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Inequality in morbidity and consulting behaviour for socially vulnerable groups

Baker, DJ, Cambell, S and Mead, N 2002, 'Inequality in morbidity and consulting behaviour for socially vulnerable groups' , British Journal of General Practice, 52 (475) , pp. 124-130.

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Abstract

BACKGROUND: The focus of health policy on improving health and reducing inequality for socially vulnerable groups. AIM: To examine self-report of condition-specific morbidity and consultation with the general practitioner (GP) for socially vulnerable groups. DESIGN OF STUDY: Cross-sectional survey using a modified version of the General Practitioner Assessment Survey (GPAS). SETTING: Ten general practices in each of six health authorities. METHOD: A random sample of 200 patients was selected from each practice. The questionnaire elicited information about experience of specific acute and chronic conditions and whether the GP had been consulted. Four sub-samples were selected from the 4493 registered patients who responded to the self-completion questionnaire. They were lone mothers (n = 160), elderly living alone (n = 417), the unemployed (n = 100), and members of ethnic minority groups (n = 316). RESULTS: Logistic regression analyses showed that, after adjustment for age, sex, smoking, and housing tenure, only lone motherhood and ethnic minority group status were consistently and independently associated with poorer health outcomes. Lone motherhood was associated with a higher likelihood of anxiety (odds ratio [OR] = 2.03, 95% confidence interval [CI] = 1.34 to 3.08) and sleep problems (OR = 1.83, 95% CI = 1.18 to 2.83) and ethnic minority group status with a higher likelihood of depression (OR = 2.02, 95% CI = 1.34 to 3.04), diabetes (OR = 4.03, 95% CI = 2.54 to 6.39, migraine (OR = 1.72, 95% CI = 1.26 to 2.35), and minor respiratory symptoms (OR = 1.75, 95% CI = 1.33 to 2.29). Ethnic minority group status was the only source of social vulnerability that was independently associated with a higher likelihood of GP consultation, particularly for episodes of illness such as backache (OR = 3.28, 95% CI = 2.06 to 5.21), indigestion (OR = 2.94, 95% CI = 1.53 to 5.65), migraine (OR = 3.22, 95% CI = 1.75 to 5.93), minor respiratory symptoms (OR = 3.53, 95% CI = 2.26 to 5.50) and sleep problems (OR = 4.72, 95% CI = 2.56 to 8.71). CONCLUSIONS: Social vulnerability can be a risk factor for poorer health, but this is dependent on the source of vulnerability and is condition-specific. No association was found between inequity in the utilisation of primary care and social vulnerability. The propensity for members of ethnic minority groups to consult more than white people, particularly for acute conditions, requires further exploration.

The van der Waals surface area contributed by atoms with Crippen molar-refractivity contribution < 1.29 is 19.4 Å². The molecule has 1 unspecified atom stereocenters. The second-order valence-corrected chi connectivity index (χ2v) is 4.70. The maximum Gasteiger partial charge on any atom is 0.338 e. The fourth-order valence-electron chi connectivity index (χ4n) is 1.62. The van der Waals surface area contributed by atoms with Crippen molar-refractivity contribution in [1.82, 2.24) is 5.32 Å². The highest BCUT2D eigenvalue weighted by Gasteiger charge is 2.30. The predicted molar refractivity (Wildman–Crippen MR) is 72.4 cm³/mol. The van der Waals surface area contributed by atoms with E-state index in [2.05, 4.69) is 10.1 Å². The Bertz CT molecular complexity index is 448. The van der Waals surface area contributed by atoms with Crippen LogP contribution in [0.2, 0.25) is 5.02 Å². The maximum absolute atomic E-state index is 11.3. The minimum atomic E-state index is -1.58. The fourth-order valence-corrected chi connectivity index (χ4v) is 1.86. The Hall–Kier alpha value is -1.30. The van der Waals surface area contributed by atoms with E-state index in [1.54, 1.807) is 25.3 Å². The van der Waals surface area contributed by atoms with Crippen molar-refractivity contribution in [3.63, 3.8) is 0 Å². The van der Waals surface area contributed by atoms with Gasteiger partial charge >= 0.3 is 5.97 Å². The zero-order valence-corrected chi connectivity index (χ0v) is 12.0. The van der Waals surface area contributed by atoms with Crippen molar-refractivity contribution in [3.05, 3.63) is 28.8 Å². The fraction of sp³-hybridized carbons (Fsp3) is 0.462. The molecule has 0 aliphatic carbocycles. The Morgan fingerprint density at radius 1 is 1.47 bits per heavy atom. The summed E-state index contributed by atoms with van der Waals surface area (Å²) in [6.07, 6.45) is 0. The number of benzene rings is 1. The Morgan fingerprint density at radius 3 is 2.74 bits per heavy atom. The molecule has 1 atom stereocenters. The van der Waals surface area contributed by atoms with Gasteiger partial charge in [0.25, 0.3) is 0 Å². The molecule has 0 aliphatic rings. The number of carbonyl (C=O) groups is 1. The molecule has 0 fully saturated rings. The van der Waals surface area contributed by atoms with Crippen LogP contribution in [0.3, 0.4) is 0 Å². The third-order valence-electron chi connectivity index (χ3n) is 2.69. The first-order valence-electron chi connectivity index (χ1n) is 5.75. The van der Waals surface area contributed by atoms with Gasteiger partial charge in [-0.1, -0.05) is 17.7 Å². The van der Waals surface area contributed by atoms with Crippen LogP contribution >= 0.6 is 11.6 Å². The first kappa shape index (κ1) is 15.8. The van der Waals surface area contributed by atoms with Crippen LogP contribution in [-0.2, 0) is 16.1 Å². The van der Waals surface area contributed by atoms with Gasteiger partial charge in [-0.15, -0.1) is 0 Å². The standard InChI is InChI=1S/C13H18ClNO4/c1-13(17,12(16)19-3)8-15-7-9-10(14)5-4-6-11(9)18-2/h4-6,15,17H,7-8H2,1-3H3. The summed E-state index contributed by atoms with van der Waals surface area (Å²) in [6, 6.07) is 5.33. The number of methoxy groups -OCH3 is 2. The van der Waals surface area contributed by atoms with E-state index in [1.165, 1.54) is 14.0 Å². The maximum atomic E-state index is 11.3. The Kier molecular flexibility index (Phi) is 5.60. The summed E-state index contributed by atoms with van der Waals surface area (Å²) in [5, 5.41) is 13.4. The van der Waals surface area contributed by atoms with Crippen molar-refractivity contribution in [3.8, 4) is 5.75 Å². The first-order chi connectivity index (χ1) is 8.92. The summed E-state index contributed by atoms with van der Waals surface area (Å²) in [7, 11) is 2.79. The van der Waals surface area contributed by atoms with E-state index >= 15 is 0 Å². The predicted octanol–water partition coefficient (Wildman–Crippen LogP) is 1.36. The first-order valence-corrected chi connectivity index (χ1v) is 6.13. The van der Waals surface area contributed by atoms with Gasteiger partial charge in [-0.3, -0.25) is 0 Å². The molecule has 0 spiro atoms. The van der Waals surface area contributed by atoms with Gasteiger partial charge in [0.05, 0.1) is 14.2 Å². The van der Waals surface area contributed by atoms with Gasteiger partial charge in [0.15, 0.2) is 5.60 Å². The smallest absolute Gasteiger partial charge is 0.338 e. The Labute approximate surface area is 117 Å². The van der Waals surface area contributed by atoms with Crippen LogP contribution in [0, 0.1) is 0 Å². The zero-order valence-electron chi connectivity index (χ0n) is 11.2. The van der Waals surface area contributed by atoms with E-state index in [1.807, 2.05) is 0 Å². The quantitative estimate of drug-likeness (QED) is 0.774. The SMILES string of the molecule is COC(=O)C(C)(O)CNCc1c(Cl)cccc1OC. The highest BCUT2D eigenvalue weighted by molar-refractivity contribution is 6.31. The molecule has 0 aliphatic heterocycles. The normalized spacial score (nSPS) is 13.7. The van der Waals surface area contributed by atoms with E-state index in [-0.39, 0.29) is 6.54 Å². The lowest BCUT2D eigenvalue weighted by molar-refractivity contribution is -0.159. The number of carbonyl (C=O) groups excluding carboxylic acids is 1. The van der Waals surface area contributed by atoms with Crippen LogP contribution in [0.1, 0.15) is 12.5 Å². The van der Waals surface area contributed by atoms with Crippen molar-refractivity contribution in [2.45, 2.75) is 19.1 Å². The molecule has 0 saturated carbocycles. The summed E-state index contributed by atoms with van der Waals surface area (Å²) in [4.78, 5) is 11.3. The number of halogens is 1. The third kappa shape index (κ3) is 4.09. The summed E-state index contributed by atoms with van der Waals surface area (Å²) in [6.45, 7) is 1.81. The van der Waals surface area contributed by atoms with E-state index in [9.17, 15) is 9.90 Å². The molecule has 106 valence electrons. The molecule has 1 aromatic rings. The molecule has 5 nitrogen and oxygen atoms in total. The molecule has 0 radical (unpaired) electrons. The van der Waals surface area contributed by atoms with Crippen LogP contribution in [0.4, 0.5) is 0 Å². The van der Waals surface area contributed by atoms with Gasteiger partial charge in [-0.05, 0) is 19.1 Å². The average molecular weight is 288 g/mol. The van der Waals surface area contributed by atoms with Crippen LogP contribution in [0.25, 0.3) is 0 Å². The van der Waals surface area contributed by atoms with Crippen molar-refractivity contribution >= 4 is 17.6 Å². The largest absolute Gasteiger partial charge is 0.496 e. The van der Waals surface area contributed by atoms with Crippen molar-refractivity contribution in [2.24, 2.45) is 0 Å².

Item Type: Article
Uncontrolled Keywords: Health, inequalities, social, vulnerability, consulting, behaviour
Themes: Subjects / Themes > H Social Sciences > HN Social history and conditions. Social problems. Social reform
Subjects / Themes > R Medicine > RA Public aspects of medicine
Health and Wellbeing
Subjects outside of the University Themes
Schools: Colleges and Schools > College of Health & Social Care
Colleges and Schools > College of Health & Social Care > School of Nursing, Midwifery, Social Work & Social Sciences > Centre for Social Justice Research
Journal or Publication Title: British Journal of General Practice
Publisher: Royal College of General Practitioners
Refereed: Yes
ISSN: 09601643
Depositing User: H Kenna
Date Deposited: 21 Nov 2008 14:22
Last Modified: 20 Aug 2013 16:44
URI: http://usir.salford.ac.uk/id/eprint/4

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